Cam’s Eye View 417: Darkest Dungeon for the PS4, Vita, and PC Review

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Difficulty is a hot button topic for many, since what may be considered difficult for one person could be easy for someone else. Or, in some occurrences, you get those snobbish jerks that boast about how it wasn’t hard for them, and say you aren’t good enough to beat the game. First off, those people can go bugger off somewhere else, because they are some of the worst types of people. At least, if they are malicious about it they are. It’s gotten to a point where a lot of indie games love advertising that they are hard. Listen, it might have been a selling point back in the day, when game developers had the idea how to make a game worth its price tag by making it difficult, but you can’t just make it the only thing worthwhile about it. If the game isn’t fun, because the developer focused too much on the difficulty, then that’s a huge problem. So, why am I talking about difficulty at length? Because that is the focus for this review, Darkest Dungeon. Out of the cesspool of Early Access and Kickstarter, Darkest Dungeon was one of the most well-known success stories, because it was one of the best examples of doing a good job on both sides. It was a game that highly advertised that it was hard, and it was going to mentally break you. Still, is this RPG by Redhook Studio a really good game? Or is the difficulty too overpowering for my mortal mind? Let’s find out!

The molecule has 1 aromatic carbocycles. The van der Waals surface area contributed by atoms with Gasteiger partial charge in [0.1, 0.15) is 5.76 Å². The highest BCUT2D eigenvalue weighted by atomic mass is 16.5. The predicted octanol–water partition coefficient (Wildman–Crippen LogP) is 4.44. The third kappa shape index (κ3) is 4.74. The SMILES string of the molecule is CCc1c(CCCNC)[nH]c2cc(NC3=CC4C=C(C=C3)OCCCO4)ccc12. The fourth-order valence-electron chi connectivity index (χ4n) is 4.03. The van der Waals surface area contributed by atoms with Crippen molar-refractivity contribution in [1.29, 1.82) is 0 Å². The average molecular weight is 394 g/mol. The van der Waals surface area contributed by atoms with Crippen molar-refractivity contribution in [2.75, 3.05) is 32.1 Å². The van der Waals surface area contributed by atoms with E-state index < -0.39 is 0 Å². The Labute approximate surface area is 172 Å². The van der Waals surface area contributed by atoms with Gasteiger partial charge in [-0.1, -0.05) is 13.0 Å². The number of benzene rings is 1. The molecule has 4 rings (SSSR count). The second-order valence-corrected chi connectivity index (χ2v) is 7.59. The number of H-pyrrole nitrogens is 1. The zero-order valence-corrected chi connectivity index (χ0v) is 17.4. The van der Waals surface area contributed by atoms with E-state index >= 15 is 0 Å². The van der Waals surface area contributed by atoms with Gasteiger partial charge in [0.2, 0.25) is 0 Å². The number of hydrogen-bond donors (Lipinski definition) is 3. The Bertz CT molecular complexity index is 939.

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Darkest Dungeon is a turn-based RPG that sets you into a nightmarish world where you go into this rotting and miserable town to take care of the troubling Lovecraftian horrors that consume the area. All due to an idiot who, while on an expedition to gain riches, unlocked a hellish portal that unleashed unspeakable horrors upon the land. The main goal is to take a group of adventurers of different classes that include, but are not limited to, crusaders, highway men, lepers, bounty hunters, vestals, plague doctors, and abominations. The combat takes place on a 2D plane, and you must make sure you place your crew in the right spots to take full advantage of their abilities, like keeping long-range fighters and healers in the back, and your heavy hitters upfront. You will need to go into different parts of the tainted world and do a slew of objectives, from exploring a certain number of areas, to clearing out all combat rooms, or taking down giant bosses. As you go into these dark dungeons, you will be able to take supplies with you, ranging from torches for light, to food to feed you all when you are hungry. On top of the monsters, you will need to watch out for possible looting and traps that could hurt you or put more stress on your characters. We will get to that part in a second. The combat is turn-based as you choose the different attacks and abilities to take down the creatures in front of you. It can be pretty tactical and stress-inducing once the game introduces the elements of stress, corpses, and heart attacks. Yeah, your characters you fight with don’t have flawless personalities. On top of some of them being greedy or arrogant that could ruin your formation of said heroes or stress the others out, you have a bar that’s above your health meter that you must keep track of. If it reaches a certain capacity, your characters will unlock a trait that could either help you or ruin your time in the dungeon. If the bar fills up more, the heroes could have a heart attack and die without even being attacked by a monster. It can be a bit much, but you can turn off stuff like corpses that get in your way in battle, and make the experience less stressful. Over time, you will need to make sure your favorites are in tip-top shape for the end goal, and that means you have to make sure they aren’t stressed out. You can recruit new “heroes”, upgrade your weapons and attacks, and take on whichever challenge you want. The game is lengthy at a recorded total of 50+ hours to get everything done. It can be taxing, since managing your party is tough, and characters stay dead if they are killed.